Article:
Solucar Complex on Course to Hit 300MW

700Seville

The massive Solucar Complex in the Spanish Andalusian countryside is Europe’s largest solar complex. While currently operating at a capacity of 180MW, it is forecasted that the group of plants will reach a combined capacity of 300MW before 2014 – enough to power the nearby city of Seville. The Complex consists of two Concentrated Solar Power (CSP) plants, PS10 and PS20, together with the Solnova Solar Power Station, which uses parabolic troughs to concentrate solar rays.

PS10 was the world’s first commercial CSP plant. Using an array of moveable mirrors called heliostats, the plant focuses a large area of sunlight onto a small area atop a solar power tower. This concentrated solar energy is used to store heat in tanks of pressurised water, which is used to generate electricity. PS10 went online in mid-2007, making it the first power plant of its kind in the world

The 624 heliostats were produced by Spanish firm Abengoa, an offshoot of Solucar. Utilising a curved, reflective surface area of 120 sq m, each heliostat concentrates solar radiation on the receiver of PS10’s iconic 40-storey tower, generating temperatures of up to 1,000°c. Contained within a cavity designed to minimise radiation and convection loss, this thermal energy produces 40 bar 250°c saturated steam which in turn drives turbines.

The tower was designed by Alternativas Actuales de Construcción (ALTAC), a Spanish engineering firm specialising in the construction of industrial chimneys and tall concrete structures. Standing at 115 metres, the concrete tower has an opening which begins at an elevation of 100m and extends 15.3m in height and 14.1m in width – enabling the rays of sunlight clear passage to the receiver. This opening between the two shafts also serves to reduce wind load on the tower. Engineered by another Spanish firm,Tecnical-Tecnicas Reunidas, the solar receiver weighs a total of 240.5 metric tons. To bear this heavy load, a steel structure is located 0.2m below the tower’s composite platform.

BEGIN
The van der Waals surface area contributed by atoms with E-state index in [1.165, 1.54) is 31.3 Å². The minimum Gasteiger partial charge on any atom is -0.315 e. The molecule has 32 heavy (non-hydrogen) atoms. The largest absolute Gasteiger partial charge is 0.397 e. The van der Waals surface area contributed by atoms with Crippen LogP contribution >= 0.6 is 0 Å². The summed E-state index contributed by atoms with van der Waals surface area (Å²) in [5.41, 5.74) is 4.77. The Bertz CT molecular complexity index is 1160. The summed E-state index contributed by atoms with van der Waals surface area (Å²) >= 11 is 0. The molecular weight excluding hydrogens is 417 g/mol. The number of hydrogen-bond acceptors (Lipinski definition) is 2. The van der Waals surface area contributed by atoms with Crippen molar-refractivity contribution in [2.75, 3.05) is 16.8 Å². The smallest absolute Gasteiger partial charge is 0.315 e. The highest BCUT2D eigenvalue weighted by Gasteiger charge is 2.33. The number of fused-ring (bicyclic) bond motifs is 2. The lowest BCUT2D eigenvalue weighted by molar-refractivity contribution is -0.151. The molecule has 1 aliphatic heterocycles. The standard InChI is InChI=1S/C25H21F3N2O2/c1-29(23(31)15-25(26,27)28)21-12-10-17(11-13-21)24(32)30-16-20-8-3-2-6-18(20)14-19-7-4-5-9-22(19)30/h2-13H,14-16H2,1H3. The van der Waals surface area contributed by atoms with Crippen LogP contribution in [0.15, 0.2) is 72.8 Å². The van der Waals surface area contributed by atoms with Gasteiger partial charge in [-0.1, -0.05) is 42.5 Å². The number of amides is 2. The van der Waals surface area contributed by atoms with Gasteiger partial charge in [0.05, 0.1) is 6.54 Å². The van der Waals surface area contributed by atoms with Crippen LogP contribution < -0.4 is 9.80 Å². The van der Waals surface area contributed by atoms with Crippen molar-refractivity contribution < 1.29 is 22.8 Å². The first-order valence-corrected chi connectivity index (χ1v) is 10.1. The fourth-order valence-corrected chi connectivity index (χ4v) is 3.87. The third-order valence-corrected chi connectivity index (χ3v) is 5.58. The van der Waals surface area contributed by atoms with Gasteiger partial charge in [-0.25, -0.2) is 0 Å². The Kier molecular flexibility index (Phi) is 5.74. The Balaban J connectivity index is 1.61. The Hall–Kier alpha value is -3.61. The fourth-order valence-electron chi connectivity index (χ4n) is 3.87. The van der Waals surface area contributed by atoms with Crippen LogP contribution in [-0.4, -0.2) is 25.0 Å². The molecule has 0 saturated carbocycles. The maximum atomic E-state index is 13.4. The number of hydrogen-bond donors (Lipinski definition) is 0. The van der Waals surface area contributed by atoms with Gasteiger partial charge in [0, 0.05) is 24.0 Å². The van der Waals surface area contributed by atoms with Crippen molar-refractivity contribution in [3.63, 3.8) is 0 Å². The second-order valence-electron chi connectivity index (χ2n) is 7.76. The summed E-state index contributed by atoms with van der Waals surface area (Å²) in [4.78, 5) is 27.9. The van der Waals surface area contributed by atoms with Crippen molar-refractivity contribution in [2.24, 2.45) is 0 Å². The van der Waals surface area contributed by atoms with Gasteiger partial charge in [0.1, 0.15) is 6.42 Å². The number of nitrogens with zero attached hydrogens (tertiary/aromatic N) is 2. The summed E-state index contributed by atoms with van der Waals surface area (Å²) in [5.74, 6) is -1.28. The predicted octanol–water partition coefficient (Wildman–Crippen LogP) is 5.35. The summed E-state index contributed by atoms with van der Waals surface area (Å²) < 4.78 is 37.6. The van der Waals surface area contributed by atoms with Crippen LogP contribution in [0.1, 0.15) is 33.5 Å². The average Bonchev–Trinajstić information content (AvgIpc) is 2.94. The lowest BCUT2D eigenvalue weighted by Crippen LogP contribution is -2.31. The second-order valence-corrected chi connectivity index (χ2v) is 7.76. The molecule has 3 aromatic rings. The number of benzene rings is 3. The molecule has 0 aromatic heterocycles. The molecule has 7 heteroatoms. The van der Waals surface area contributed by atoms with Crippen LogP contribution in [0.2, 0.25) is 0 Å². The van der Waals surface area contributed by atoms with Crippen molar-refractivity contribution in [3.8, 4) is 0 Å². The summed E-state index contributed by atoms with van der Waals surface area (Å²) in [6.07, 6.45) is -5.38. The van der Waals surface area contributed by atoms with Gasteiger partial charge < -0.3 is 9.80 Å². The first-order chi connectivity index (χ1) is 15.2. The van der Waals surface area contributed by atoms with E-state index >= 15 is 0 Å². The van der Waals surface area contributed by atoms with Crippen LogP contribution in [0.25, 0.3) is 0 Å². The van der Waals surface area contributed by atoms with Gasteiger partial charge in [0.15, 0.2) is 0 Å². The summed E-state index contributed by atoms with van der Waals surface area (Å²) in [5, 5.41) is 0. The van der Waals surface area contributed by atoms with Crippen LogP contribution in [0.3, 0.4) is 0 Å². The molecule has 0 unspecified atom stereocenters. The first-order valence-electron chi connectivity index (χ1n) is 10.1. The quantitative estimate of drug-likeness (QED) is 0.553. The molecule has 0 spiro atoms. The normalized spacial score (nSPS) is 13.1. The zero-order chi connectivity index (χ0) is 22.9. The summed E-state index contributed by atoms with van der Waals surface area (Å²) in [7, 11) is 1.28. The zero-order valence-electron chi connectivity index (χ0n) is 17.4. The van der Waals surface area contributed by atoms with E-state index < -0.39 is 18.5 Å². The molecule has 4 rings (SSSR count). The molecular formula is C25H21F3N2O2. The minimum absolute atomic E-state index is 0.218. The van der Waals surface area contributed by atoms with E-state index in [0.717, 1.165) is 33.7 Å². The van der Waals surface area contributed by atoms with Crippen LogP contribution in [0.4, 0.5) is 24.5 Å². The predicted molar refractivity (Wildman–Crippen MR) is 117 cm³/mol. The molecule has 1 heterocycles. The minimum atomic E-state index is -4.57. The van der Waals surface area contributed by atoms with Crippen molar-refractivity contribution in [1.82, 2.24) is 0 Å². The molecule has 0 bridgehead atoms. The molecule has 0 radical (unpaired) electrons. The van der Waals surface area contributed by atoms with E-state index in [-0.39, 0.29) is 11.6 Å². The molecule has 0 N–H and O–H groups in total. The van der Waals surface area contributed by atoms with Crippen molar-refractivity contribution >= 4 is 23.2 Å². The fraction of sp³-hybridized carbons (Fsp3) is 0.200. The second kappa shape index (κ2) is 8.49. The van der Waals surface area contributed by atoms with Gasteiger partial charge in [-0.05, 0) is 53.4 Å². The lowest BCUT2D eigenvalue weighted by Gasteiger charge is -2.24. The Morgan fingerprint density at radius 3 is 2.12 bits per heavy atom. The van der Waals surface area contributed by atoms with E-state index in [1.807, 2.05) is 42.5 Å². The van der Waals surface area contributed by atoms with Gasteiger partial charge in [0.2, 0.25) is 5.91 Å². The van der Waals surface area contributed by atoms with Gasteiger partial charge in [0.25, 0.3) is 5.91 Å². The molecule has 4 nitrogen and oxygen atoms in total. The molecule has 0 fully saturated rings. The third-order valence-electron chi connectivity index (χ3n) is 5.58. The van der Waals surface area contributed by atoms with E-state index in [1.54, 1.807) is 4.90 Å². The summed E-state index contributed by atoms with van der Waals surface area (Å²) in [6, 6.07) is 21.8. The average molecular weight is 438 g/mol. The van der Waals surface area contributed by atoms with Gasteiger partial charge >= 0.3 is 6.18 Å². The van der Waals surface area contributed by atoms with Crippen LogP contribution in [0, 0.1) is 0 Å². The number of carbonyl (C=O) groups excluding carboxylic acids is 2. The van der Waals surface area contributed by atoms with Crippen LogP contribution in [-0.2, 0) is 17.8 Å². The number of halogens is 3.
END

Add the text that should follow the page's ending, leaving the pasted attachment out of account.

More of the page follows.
The entire plant took four years to build.

A larger version of PS10, PS20 operates at double the capacity (20MW). Producing the lion’s share of the output, the Solnova Power Station consists of three separate CSP units, operating at 50MW each. Three more plants – the AZ20 (20MW), Solnova 2 (50MW) and Solnova 5 (50MW) – are scheduled for completion before the end of the year.

Richard Greenan


Written By admin 
July 05, 2013 15:26 pm
Posted In ENERGY, Solar